I've run into REI sales clerks trying to sell GPS receivers, and the clerks are absolutely worthless for any technical question about GPS.
If you watch a modern police drama on TV, you will learn how the criminal's car GPS receiver sends its position that the police use. Not so.
There are a few good web sites with general GPS information.
FWIW, I own three receivers. One is an ancient 1997-vintage Garmin that does not do mapping, and I have used it on five continents. One is a 2002-vintage Garmin that does not do mapping, and I bought it specifically for lightweight navigation when all else fails. One is a 2009-vintage Garmin with street/road map database that I use in my car.
–B.G.–Oct 20, 2011 at 11:32 am #1793017
@kiddzosoLocale: N. California
From my experience the free GPS topos usually have the trails for national parks. They also tend to have many of the national forest/wilderness area trails on them. With Garmin, it comes with a program called Base Camp. You can download the maps and then open them on your computer to view on a large screen. Then you can check ahead of time/compare them with USGS maps, etc., to see if the trails you want are represented correctly. If they are not, someone may have created a detailed national park map you can download as well. You can have several maps on your GPS unit at one time, and switch between them, or overlay some maps on others.Oct 20, 2011 at 11:44 am #1793023
So Bob, would you recommend the Garmin Foretrex 301 for what I'm looking to do with it (basic navigation while using a paper map and geo-caching)?Oct 20, 2011 at 11:51 am #1793026
Where the home computer gets important (with GPS work) is that you can find these map-sharing sites with route-sharing. What are routes?
A route is just a collection of waypoints, and if you play connect-the-dots, it will draw in a crude map of your route. It helps if the waypoints are named or numbered sequentially for the direction of travel. I've found some good shared routes before, and they were helpful.
What if you don't find any shared routes or waypoints? Then you need to use TOPO! to draw in your proposed route on one of the TOPO! maps. That takes a little practice to be able to do it accurately, and it takes time.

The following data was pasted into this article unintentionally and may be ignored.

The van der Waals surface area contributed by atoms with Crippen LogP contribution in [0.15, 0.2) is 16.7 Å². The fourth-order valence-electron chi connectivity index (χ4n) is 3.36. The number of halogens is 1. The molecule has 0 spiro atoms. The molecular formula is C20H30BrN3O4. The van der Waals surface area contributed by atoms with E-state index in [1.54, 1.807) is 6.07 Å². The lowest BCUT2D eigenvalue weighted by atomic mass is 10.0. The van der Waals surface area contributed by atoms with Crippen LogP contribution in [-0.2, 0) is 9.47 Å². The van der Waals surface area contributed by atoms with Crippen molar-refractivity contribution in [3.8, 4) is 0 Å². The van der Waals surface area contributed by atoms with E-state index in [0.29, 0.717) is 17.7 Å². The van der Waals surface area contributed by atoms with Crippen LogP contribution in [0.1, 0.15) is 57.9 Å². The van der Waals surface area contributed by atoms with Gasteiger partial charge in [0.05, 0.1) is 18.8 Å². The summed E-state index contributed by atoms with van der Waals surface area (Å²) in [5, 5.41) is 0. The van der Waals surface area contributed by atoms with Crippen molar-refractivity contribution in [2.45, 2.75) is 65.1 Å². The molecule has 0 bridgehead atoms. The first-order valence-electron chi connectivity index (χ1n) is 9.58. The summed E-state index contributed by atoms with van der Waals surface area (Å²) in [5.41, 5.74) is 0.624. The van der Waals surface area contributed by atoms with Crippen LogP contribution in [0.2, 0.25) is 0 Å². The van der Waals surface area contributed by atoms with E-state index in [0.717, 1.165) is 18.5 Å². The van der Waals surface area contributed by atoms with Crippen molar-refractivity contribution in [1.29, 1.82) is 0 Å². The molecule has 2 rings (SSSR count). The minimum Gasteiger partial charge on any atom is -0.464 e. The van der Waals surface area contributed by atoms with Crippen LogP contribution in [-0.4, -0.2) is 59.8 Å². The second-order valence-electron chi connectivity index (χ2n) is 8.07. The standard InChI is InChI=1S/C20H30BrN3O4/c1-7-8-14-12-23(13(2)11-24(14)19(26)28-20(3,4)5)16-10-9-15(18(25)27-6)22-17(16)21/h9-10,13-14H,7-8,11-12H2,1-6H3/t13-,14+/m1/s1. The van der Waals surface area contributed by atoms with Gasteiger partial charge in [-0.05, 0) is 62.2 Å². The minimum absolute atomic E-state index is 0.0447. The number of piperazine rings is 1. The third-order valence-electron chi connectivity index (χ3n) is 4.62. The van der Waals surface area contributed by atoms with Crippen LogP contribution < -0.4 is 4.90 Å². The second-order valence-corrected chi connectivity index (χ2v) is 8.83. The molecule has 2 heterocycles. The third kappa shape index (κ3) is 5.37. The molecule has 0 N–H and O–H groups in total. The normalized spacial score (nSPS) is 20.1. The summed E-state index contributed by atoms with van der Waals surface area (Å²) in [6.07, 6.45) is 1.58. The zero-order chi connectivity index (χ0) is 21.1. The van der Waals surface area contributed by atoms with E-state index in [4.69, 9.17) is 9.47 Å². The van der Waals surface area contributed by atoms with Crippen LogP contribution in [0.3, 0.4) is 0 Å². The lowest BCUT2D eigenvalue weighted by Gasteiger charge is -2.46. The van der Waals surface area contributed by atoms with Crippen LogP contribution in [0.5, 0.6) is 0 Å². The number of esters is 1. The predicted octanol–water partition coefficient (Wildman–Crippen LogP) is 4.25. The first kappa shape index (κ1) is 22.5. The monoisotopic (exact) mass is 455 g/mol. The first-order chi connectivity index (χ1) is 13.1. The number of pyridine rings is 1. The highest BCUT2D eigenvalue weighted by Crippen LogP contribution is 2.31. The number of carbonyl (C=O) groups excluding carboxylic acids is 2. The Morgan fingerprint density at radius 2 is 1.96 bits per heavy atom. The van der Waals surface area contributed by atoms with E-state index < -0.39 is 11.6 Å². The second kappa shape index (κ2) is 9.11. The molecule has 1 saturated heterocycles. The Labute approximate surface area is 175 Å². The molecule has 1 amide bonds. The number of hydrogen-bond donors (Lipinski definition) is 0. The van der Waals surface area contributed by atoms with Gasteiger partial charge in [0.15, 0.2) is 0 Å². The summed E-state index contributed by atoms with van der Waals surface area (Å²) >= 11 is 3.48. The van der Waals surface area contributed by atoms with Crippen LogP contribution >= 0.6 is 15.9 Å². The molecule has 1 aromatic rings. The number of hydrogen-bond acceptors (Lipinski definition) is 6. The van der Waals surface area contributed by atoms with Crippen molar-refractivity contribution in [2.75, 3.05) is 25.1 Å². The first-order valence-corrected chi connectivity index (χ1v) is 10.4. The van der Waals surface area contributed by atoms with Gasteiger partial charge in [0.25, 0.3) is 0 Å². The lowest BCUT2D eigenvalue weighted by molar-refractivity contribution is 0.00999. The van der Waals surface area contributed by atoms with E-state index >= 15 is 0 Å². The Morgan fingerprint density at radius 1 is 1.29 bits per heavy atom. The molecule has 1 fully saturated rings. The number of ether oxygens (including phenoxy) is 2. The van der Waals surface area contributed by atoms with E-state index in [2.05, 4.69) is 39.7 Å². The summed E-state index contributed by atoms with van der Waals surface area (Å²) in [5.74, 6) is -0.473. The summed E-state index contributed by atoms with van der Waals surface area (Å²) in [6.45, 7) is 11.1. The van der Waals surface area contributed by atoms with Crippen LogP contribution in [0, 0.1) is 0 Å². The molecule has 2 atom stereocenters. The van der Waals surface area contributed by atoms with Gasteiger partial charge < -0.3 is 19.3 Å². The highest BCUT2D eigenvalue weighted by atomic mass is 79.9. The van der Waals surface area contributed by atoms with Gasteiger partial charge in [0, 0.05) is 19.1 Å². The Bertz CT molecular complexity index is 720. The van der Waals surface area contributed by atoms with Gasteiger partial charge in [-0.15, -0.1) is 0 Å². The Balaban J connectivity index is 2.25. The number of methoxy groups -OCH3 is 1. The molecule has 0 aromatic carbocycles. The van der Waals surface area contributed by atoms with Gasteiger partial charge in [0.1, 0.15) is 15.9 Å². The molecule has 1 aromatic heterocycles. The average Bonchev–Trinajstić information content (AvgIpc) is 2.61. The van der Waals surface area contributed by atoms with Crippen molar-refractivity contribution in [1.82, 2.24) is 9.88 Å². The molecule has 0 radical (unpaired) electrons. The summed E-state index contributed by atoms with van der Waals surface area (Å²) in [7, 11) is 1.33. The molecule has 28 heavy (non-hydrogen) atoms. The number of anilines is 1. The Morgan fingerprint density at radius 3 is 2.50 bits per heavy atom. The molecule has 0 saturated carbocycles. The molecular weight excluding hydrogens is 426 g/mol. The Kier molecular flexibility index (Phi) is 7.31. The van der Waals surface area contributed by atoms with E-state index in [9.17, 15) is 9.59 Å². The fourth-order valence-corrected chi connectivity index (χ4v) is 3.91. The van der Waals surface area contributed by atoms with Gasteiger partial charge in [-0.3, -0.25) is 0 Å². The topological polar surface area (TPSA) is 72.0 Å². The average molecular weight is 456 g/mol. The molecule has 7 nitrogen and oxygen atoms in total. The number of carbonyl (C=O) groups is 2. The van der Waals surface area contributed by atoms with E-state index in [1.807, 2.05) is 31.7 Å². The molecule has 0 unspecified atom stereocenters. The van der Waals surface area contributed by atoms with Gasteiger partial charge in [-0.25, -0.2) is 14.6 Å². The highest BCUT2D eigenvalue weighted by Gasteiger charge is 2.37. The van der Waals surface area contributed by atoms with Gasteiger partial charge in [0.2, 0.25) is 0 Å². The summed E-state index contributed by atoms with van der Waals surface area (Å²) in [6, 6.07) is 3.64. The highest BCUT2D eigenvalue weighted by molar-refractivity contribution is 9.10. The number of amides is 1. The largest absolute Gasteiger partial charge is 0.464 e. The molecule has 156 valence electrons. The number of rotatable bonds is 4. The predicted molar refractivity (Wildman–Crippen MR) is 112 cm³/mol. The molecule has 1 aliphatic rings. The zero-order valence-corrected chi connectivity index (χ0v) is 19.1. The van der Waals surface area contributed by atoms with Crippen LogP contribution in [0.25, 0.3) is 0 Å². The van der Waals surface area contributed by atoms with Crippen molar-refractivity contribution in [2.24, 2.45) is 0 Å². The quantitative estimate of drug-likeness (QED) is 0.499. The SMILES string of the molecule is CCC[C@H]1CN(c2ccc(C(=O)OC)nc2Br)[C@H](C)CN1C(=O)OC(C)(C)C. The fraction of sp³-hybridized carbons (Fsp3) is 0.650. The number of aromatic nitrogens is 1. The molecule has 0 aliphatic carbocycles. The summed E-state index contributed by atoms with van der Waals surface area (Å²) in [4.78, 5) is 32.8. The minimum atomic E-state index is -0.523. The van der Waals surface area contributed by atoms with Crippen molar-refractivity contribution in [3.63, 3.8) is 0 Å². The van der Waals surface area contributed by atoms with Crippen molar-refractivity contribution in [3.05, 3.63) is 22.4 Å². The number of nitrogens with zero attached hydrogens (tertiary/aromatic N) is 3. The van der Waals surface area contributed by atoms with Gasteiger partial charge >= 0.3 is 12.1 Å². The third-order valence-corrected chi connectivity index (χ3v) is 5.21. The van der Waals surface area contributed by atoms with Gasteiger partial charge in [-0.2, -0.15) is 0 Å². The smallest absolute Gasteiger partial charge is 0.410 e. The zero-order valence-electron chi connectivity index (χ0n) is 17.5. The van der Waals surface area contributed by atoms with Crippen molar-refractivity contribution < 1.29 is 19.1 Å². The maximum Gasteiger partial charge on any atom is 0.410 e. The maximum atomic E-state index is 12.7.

I have found free topo maps before, and some of them are very good. Others are free for a reason, either because the resolution is not good, they are out-of-date, or they have errors. In general, it is easier to find a free electronic map file than it is to find a free printed map.
Incidentally, if you use the term "topo" it refers to a generic topographic map. If you use the term "TOPO!" it refers to the National Geographic topo map program for a computer.
I think I have one TOPO! disk here with national park topo maps, and it is next to worthless. Either it doesn't have all of the parks, and the missing one is the one that I need, or else it has poor detail.
–B.G.–Oct 20, 2011 at 11:58 am #1793030
d kBPL Member
Bob – do you still teach GPS classes? If so, where? I've been thinking perhaps we should learn something about them, and a class taught by you sounds ideal.Oct 20, 2011 at 12:09 pm #1793038
No, I don't teach classes anymore. What I taught was a GPS technology class, not exactly a practical class for outdoors people. This had to do with fixed-station GPS receivers for a completely different purpose other than navigation, and I have been a presenter at national conferences. I've been a GPS user for many years, and I taught one or two basic GPS classes to Sierra Club groups.
If you have questions, then I might be able to answer, but there are too many people running around out there who don't know what questions to ask.
–B.G.–Oct 20, 2011 at 12:10 pm #1793039
By the way, this thread was prompted by me getting off the trail and not finding where it went. I've had iPhone with me and turned it on thinking that since it has GPS – it may be able to show me where i'm at so i could compare it with the map and get back on the trail.
While we were by Agnew Pass (close to Silver/June lakes in Mammoth) the GPS showed a "lock" and then showed that we were in the middle of Barstow, CA – which is only 250 miles away.
I know that cellphone should not be relied upon as navigation device, but i had no idea it would be this useless.